The Office of International IDEA to the European Union (EUO), with the support of the Canadian Mission to the European Union and in collaboration with the European Institute for Peace (EIP), WeCitizens and the European Institute for Asian Studies (EIAS), organized a Roundtable in Brussels on 23 March 2017 entitled, "Towards constructive citizenship through integration, civic education and inter-generational dialogue".
The programme included speakers from various backgrounds with expertise in the field of the promotion of civic education, integration and the prevention of radicalization. More than 60 participants discussed and assessed the scope of instruments available to education providers in the aforementioned fields, and made policy proposals for an improved policy framework.
Active citizenship in the context of a multicultural society
Societies and democratic frameworks have changed during the last decades, and some recent developments resulted in an awareness of the need for civic education. Citizenship does not only refer to the acquisition of specific knowledge, but also implies more fundamentally the acquisition of social skills, values, attitudes, and critical understanding. Societal challenges such as mass immigration, multiculturalism, unemployment, shifts in shared values, multi-layered identities, loss of traditional reference structures, and the influence of radical ideologies have complicated the transmission of these capacities.
Developing a European framework in support of the Member States
With regard to the European Union (EU), some meaningful policy initiatives have been taken within the context of limited EU competence in educational matters. Despite the attention given to civic education within its borders by the EU, a framework for structural support to member states is lacking. Also, the EU will have to reach out to the youth with more adequate messages—currently, the vision of Europe is not shared by the youth, and they do not feel concerned by the EU project. Less quantity but more quality is one of the solution to overcome apathy from the youth.
Main challenges for places of learning and civic education actors in Belgium
The regulatory framework for civic education in schools is different in the Flemish, French and German speaking communities in Belgium, including to which extent it is a compulsory part of the curriculum. In practice, challenges with regard to civic education vary considerably, but representatives concerned with this issue claim that schools lack the instruments to cope effectively. A strong structure would imply the definition of targets, content, required expertise, training for teachers, allocation of funds, and the continuous sharing of information on tools available to schools.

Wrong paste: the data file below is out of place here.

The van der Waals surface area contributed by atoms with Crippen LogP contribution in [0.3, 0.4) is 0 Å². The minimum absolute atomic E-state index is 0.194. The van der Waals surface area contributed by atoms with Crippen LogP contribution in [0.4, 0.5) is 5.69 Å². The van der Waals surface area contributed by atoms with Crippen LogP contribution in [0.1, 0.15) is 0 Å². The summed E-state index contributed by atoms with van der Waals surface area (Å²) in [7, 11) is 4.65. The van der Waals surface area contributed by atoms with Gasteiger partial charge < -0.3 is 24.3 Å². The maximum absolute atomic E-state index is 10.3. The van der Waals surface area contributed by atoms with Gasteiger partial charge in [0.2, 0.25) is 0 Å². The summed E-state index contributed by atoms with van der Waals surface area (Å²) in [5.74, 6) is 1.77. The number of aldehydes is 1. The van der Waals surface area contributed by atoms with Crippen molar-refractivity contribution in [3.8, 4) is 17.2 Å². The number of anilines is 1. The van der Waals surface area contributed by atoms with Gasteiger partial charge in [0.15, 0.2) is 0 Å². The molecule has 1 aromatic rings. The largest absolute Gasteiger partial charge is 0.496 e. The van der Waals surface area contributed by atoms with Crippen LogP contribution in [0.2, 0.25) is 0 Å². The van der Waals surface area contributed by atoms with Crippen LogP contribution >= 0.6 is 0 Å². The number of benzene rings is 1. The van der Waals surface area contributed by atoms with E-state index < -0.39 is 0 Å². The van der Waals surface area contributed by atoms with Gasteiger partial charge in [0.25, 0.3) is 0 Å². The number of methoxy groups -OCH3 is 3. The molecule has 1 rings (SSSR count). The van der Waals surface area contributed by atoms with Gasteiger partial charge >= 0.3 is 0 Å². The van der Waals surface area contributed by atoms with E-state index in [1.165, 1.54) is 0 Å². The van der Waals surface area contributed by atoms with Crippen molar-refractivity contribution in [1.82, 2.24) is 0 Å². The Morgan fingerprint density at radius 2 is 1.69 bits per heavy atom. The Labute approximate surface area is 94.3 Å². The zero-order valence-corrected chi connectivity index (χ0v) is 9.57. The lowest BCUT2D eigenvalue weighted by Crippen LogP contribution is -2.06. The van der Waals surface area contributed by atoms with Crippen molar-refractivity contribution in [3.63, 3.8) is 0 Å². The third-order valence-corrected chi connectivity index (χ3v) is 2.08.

Fragile youth and the Molenbeek situation
For young people in fragile contexts, critical attitudes towards state and politics risk sliding into distrust and rejection of authority at multiple levels and institutions. According to a broad social survey conducted by the European Institute of Peace (EIP) in Molenbeek, unemployment, incivilities, and ineffective education are at the core concerns of young people, rather than security and radicalization. Yet, some of Molenbeek's young people feel attracted by radical discourse due to frustration and geopolitical disappointment. For young people to embrace constructive citizenship, it is necessary to find more and credible coaches and role models, and to ensure that young people can rely on a new social structure. Talent development is another useful angle to embark upon citizenship activation, and to commence at the earliest possible age.
Representatives of the City of Vilvoorde and of the Flemish Community provided an insight into instruments and challenges of both policy levels (municipality and regional). At the local level, authorities work with the broad definition of active citizenship, including active participation in the local social and political life. Priorities for constructive citizenship are participation, improved civic education in schools, partnerships, funding, attractive messages and content, cultural identity, and trust in democratic structures.
Themes for policy recommendations
The feeling of belonging to a group (identity) is key to stability and integration of young people. At the same time, they must learn to respect other groups. Common values and tolerance can be transmitted in schools, e.g. via philosophy courses and inter-generational dialogue.
By guaranteeing human and political rights, equality of citizens and the separation of powers, democracy provides a framework for a stable society and sustainable development for all. Awareness of civic rights and duties consolidates people’s trust in democracy. Citizenship includes the acquisition of ethical standards and practical means for active participation in democracy.
A number of policy proposals were made related to areas of participation in society, framework for civic education in schools, modalities for partnerships with civil society, funding instruments, attractive messages for youth, and the content of civic education.
Jean-Paul Pinon, Managing Director, WeCitizens
Karin Heremans, President of the Working Group Education, European Radicalization Awareness Network (RAN) and Director, Koninklijk Atheneum Antwerpen
Vincent Sterpin, Director, Institut Saint Louis Bruxelles schools
Catherine Van der Straeten, Head of Service, Prevention Division, City of Vilvoorde
Nadia Belkus, Project Officer Radicalization Awareness Raising, City of Vilvoorde
Mark Borremans, Expert in volunteering and participation at the Prevention Division, City of Vilvoorde
Delphine Michel, Programme Manager, European Institute of Peace (EIP)
Ann Dejaeghere, Policy Adviser, Flemish Ministry for Education and Training
Aziz Mimoun, Social worker and Creator of Molem Zap
Hassan Al Hissou, Belgium’s youngest consultant, founder of YouthTalks Foundation